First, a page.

Page images

with a kind of condescending familiarity which is gratifying to moan minds, but which to every person of delicacy, is the most odious form of insolence. If you wish to be familiar with an inferior, let him rather feel that you have raised him to your own level than that you have lowered yourself to his. You may see the propriety of this aphorism unfortunately manifested in books written by clever men for the use of the humble classes, and for children. Many of these are rejected as offensive, because the writers deem it necessary to show that they are going down to a low level of understanding; their familiarity becomes sheer vulgarity, and their affected simplicity is puzzleheaded obscurity. The condescension of some great people is like the 'letting down ' in such authors: they render themselves more ridiculous than Hercules at the court of Omphale; for they assume the distaff without discarding the club and lion's skin. It is also very unfair; for those who go to admire the spinning, or to be amused at its incongruity, are exposed to the danger of getting an awkward knock from the club.' (Page 180.)

'Certainly, men in great fortunes are strangers to themselves; and while they are in the puzzle of business they have no time to tend tlveir health either of body or mind.'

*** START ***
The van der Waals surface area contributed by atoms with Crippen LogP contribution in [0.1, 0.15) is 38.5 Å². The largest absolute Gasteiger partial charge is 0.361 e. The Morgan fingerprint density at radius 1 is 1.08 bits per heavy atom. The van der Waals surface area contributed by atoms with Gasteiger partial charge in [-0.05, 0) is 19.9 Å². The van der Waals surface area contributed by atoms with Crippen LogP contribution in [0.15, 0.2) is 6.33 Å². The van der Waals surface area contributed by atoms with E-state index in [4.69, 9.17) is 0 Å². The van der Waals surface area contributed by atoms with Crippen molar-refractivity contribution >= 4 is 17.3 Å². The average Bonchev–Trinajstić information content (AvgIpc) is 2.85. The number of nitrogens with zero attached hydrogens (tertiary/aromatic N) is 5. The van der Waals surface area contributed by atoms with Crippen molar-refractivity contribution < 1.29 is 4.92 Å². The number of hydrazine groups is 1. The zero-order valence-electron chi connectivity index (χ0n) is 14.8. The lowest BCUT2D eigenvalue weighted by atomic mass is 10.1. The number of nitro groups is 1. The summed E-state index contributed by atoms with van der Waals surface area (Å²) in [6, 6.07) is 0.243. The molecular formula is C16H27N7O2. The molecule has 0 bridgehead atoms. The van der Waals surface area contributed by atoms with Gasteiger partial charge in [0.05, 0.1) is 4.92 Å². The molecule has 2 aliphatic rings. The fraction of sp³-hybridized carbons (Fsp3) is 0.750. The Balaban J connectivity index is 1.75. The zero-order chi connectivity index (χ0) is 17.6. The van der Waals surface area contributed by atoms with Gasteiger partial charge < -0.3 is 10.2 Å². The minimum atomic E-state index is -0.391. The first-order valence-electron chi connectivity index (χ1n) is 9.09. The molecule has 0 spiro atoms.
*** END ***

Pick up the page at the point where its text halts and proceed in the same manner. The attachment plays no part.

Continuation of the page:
The following passage from The Bishop bears upon this engrossment in public business :—' There are two opposite errors into which many public men have fallen: on the one hand, allowing family concerns to intermingle with public business; on the other, sacrificing to their station all the enjoyments of private life. The former interference is rare; it is so obviously a source of perplexity and annoyance, that it soon works its own cure; but the latter 'grows by what it feeds upon.' Unless you habitually court the privacy of the domestic circle, you will find that you are losing that intimate acquaintance with those who compose it which is its chief charm, and the source of all its advantage. In your family alone can there be that intercourse of heart with heart which falls like refreshing dew on the soul when it is withered and parched by the heats of business, and the intense selfishness which you must hourly meet in public life. Unless your affections are sheltered in that sanctuary, they cannot long resist the blighting influence of a constant repression of their development, and a compulsory substitution of calculation in their stead. Domestic privacy is necessary, not only to your happiness, but even to your efficiency; it gives the rest necessary to your active powers of judgment and discrimination; it keeps unclosed those well-springs of the heart whose flow is necessary to float onwards the determination of the head. It is not enough that the indulgence of these affections should fill up the casual chinks of your time; they must have their allotted portion of it, with which nothing but urgent necessity should be allowed to interfere. These things are the aliments of his greatness; they preserve within him that image of moral beauty which constant intercourse with the public world—that is, the world with its worst side outwards—is too likely to efface. 'If our clergy had been permitted to marry,' said an intelligent Romanist, 'we never should have had inquisitors." (Page 327.)